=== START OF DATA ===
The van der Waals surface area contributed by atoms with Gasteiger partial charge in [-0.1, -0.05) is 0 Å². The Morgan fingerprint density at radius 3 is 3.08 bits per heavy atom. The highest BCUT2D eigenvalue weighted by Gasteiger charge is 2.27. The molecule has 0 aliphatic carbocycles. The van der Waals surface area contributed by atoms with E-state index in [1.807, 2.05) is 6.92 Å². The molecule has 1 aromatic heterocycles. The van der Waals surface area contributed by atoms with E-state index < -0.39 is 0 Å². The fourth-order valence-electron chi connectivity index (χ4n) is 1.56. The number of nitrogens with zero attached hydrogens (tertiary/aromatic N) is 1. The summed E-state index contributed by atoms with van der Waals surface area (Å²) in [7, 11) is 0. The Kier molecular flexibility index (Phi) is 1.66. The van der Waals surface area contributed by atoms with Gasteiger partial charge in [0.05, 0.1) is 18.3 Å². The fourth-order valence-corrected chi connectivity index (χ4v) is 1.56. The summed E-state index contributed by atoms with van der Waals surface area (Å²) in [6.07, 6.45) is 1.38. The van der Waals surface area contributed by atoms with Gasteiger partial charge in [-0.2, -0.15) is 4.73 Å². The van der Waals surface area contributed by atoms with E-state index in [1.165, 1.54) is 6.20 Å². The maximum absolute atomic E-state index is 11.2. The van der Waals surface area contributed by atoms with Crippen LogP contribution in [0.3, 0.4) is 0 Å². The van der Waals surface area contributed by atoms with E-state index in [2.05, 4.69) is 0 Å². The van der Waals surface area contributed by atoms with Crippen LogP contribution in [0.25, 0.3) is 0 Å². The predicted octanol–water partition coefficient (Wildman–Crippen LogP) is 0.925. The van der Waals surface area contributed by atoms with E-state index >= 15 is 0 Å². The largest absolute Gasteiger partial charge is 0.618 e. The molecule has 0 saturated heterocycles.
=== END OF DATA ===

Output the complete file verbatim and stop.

The van der Waals surface area contributed by atoms with Gasteiger partial charge in [-0.1, -0.05) is 0 Å². The Morgan fingerprint density at radius 3 is 3.08 bits per heavy atom. The highest BCUT2D eigenvalue weighted by Gasteiger charge is 2.27. The molecule has 0 aliphatic carbocycles. The van der Waals surface area contributed by atoms with E-state index in [1.807, 2.05) is 6.92 Å². The molecule has 1 aromatic heterocycles. The van der Waals surface area contributed by atoms with E-state index < -0.39 is 0 Å². The fourth-order valence-electron chi connectivity index (χ4n) is 1.56. The number of nitrogens with zero attached hydrogens (tertiary/aromatic N) is 1. The summed E-state index contributed by atoms with van der Waals surface area (Å²) in [7, 11) is 0. The Kier molecular flexibility index (Phi) is 1.66. The van der Waals surface area contributed by atoms with Gasteiger partial charge in [0.05, 0.1) is 18.3 Å². The fourth-order valence-corrected chi connectivity index (χ4v) is 1.56. The summed E-state index contributed by atoms with van der Waals surface area (Å²) in [6.07, 6.45) is 1.38. The van der Waals surface area contributed by atoms with Gasteiger partial charge in [-0.2, -0.15) is 4.73 Å². The van der Waals surface area contributed by atoms with E-state index in [1.165, 1.54) is 6.20 Å². The maximum absolute atomic E-state index is 11.2. The van der Waals surface area contributed by atoms with Crippen LogP contribution in [0.3, 0.4) is 0 Å². The van der Waals surface area contributed by atoms with E-state index in [2.05, 4.69) is 0 Å². The van der Waals surface area contributed by atoms with Crippen LogP contribution in [0.25, 0.3) is 0 Å². The predicted octanol–water partition coefficient (Wildman–Crippen LogP) is 0.925. The van der Waals surface area contributed by atoms with E-state index >= 15 is 0 Å². The largest absolute Gasteiger partial charge is 0.618 e. The molecule has 0 saturated heterocycles.